Secobarbital was widely misused in the 1960s and 1970s, and accidental overdose was associated with the drug. It was linked with the death of Judy Garland, where the postmortem found that her blood contained the equivalent of ten 1.5-grain (97 mg) Seconal capsules. Consequently, prescription of Seconal decreased greatly, beginning in the early 1980s, by which time benzodiazepines had become increasingly common. Secobarbital has acquired many nicknames, the most common being "reds", "red devils", or "red dillies" (because of the color of the capsules). Other common nicknames are "seccies" and, according to the Wegman's School of Pharmacy curriculum, "red hearts." A less common nickname is "dolls"; this was partly responsible for the title of Jacqueline Susann's novel Valley of the Dolls, whose main characters use secobarbital and other such drugs.

Another celebrity death attributed to secobarbital was that of Anissa Jones (a child star who played Buffy on Family Affair) on August 28, 1976. It was detected in her system, along with cocaine, PCP and methaqualone, but it was the only pharmaceutical in her toxicology report which led to homicide charges against a vendor, that being Dr. Don Carlos Moshos, who dispensed it without a proper cause or examination (as well as for Jones' recreational use), according to a postmortem criminal investigation.

Secobarbital is implicated in the death of Dinah Washington. Early on the morning of December 14, 1963, Washington's seventh husband, football great Dick "Night Train" Lane, went to sleep with his wife, and awoke later to find her slumped over and not responsive. Doctor B. C. Ross came to the scene to pronounce her dead. An autopsy later showed a lethal combination of secobarbital and amobarbital, which contributed to her death at the age of 39. She is buried in the Burr Oak Cemetery in Alsip, Illinois.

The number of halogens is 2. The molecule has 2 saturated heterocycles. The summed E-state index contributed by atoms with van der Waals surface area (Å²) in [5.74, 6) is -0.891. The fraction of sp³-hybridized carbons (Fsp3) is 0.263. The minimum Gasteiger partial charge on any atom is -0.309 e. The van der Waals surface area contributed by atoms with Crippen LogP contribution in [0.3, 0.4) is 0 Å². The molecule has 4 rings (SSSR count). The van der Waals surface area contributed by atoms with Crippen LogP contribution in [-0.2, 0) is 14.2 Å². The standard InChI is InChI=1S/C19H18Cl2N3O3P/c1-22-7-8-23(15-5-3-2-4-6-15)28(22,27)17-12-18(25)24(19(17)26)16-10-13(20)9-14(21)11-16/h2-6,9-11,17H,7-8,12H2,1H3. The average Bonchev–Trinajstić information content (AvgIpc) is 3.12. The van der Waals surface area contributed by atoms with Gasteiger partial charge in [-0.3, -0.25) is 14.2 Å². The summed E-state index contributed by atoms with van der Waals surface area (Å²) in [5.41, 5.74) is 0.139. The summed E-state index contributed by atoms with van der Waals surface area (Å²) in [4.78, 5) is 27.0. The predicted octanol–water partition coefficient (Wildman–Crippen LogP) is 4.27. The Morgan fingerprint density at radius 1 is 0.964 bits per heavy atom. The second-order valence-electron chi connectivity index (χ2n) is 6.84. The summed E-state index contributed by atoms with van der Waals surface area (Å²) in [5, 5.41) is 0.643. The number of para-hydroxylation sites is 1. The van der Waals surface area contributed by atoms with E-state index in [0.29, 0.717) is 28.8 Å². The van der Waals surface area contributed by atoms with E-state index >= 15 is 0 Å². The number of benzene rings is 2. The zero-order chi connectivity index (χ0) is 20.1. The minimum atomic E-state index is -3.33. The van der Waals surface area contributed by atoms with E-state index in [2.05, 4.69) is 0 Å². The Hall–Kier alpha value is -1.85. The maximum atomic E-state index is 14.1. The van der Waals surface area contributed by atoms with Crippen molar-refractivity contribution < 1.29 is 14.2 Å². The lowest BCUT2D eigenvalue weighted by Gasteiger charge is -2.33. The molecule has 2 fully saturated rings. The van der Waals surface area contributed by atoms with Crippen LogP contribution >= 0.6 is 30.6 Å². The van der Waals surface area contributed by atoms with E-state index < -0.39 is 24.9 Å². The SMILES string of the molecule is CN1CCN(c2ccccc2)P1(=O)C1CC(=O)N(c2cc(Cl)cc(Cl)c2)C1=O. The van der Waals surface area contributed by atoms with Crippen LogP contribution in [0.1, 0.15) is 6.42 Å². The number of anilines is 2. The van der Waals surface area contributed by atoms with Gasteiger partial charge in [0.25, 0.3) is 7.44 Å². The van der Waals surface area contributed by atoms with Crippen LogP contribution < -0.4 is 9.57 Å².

Use in physician assisted dying[edit]

Secobarbital, along with Pentobarbital, are the most common drugs prescribed under physician assisted dying laws in Oregon since 1998, Washington since 2008, Vermont since 2013, and New Mexico since 2014.[4][5][6] Ranbaxy Laboratories Limited previously experienced various issues in their attempts to produce 100 mg secobarbital capsules. Currently, Marathon Pharmaceuticals is the sole marketer of the drug in the United States, although the drug remains manufactured by Ohm Laboratories.

It is a component in the veterinary drug Somulose, used for euthanasia of horses and cattle.

See also[edit]

References[edit]

  1. ^ a b Lexi-Comp. "Secobarbital". 
  2. ^ US patent 1954429, Shonle, H. A., "Propyl-Methyl Carbinyl Allyl Barbituric Acid and its Salts", issued 1934-04-10, assigned to Eli Lilly 
  3. ^ "» Seconal Sodium®". Marathonpharma.com. 2013-07-31. Retrieved 2014-03-05. 
  4. ^ Elizabeth Trice Loggers, M.D., Ph.D et al. (April 11, 2013). "Implementing a Death with Dignity Program at a Comprehensive Cancer Center". New England Journal of Medicine. 
  5. ^ "Oregon’s Death with Dignity Act 2013 Report" (PDF). Oregon Health Authority. January 28, 2014. 
  6. ^ Katrina Hedberg, M.D., M.P.H. et al. (March 6, 2003). "Five Years of Legal Physician-Assisted Suicide in Oregon". New England Journal of Medicine. 

External links[edit]